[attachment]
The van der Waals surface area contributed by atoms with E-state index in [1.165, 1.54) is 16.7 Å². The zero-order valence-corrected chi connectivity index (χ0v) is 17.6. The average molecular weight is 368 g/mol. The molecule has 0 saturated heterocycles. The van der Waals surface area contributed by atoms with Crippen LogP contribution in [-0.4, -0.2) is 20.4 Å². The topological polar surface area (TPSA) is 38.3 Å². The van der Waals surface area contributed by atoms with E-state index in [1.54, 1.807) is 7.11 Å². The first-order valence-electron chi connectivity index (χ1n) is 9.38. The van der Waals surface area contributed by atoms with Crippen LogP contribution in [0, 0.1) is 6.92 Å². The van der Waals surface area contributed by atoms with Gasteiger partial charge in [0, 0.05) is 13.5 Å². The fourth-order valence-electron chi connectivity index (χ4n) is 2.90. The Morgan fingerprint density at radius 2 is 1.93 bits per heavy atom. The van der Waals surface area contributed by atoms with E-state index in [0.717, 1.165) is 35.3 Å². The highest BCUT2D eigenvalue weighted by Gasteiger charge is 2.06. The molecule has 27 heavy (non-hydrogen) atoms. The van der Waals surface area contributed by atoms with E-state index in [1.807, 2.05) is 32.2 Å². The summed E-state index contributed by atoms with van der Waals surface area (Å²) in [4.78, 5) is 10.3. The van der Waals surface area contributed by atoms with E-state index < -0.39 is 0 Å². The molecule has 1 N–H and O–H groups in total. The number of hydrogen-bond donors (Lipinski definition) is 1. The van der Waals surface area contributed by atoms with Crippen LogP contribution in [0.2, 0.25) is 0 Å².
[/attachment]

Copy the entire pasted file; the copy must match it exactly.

The van der Waals surface area contributed by atoms with E-state index in [1.165, 1.54) is 16.7 Å². The zero-order valence-corrected chi connectivity index (χ0v) is 17.6. The average molecular weight is 368 g/mol. The molecule has 0 saturated heterocycles. The van der Waals surface area contributed by atoms with Crippen LogP contribution in [-0.4, -0.2) is 20.4 Å². The topological polar surface area (TPSA) is 38.3 Å². The van der Waals surface area contributed by atoms with E-state index in [1.54, 1.807) is 7.11 Å². The first-order valence-electron chi connectivity index (χ1n) is 9.38. The van der Waals surface area contributed by atoms with Crippen LogP contribution in [0, 0.1) is 6.92 Å². The van der Waals surface area contributed by atoms with Gasteiger partial charge in [0, 0.05) is 13.5 Å². The fourth-order valence-electron chi connectivity index (χ4n) is 2.90. The Morgan fingerprint density at radius 2 is 1.93 bits per heavy atom. The van der Waals surface area contributed by atoms with E-state index in [0.717, 1.165) is 35.3 Å². The highest BCUT2D eigenvalue weighted by Gasteiger charge is 2.06. The molecule has 27 heavy (non-hydrogen) atoms. The van der Waals surface area contributed by atoms with E-state index in [1.807, 2.05) is 32.2 Å². The summed E-state index contributed by atoms with van der Waals surface area (Å²) in [4.78, 5) is 10.3. The van der Waals surface area contributed by atoms with E-state index < -0.39 is 0 Å². The molecule has 1 N–H and O–H groups in total. The number of hydrogen-bond donors (Lipinski definition) is 1. The van der Waals surface area contributed by atoms with Crippen LogP contribution in [0.2, 0.25) is 0 Å².